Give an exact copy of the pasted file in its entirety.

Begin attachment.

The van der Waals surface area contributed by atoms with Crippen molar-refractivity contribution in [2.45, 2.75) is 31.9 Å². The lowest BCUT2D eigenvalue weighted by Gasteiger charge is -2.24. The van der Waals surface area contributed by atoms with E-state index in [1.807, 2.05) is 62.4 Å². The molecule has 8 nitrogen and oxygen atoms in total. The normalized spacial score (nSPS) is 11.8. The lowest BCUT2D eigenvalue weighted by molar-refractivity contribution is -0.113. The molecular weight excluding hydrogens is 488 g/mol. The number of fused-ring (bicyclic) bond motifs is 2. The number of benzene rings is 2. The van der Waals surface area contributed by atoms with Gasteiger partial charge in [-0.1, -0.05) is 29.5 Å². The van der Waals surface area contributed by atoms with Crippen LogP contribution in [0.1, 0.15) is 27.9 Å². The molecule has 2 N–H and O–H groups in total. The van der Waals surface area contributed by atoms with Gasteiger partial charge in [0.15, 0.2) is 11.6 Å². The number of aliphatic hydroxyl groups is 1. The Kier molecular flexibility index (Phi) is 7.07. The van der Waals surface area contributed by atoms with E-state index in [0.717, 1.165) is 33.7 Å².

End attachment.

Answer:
The van der Waals surface area contributed by atoms with Crippen molar-refractivity contribution in [2.45, 2.75) is 31.9 Å². The lowest BCUT2D eigenvalue weighted by Gasteiger charge is -2.24. The van der Waals surface area contributed by atoms with E-state index in [1.807, 2.05) is 62.4 Å². The molecule has 8 nitrogen and oxygen atoms in total. The normalized spacial score (nSPS) is 11.8. The lowest BCUT2D eigenvalue weighted by molar-refractivity contribution is -0.113. The molecular weight excluding hydrogens is 488 g/mol. The number of fused-ring (bicyclic) bond motifs is 2. The number of benzene rings is 2. The van der Waals surface area contributed by atoms with Gasteiger partial charge in [-0.1, -0.05) is 29.5 Å². The van der Waals surface area contributed by atoms with Crippen LogP contribution in [0.1, 0.15) is 27.9 Å². The molecule has 2 N–H and O–H groups in total. The van der Waals surface area contributed by atoms with Gasteiger partial charge in [0.15, 0.2) is 11.6 Å². The number of aliphatic hydroxyl groups is 1. The Kier molecular flexibility index (Phi) is 7.07. The van der Waals surface area contributed by atoms with E-state index in [0.717, 1.165) is 33.7 Å².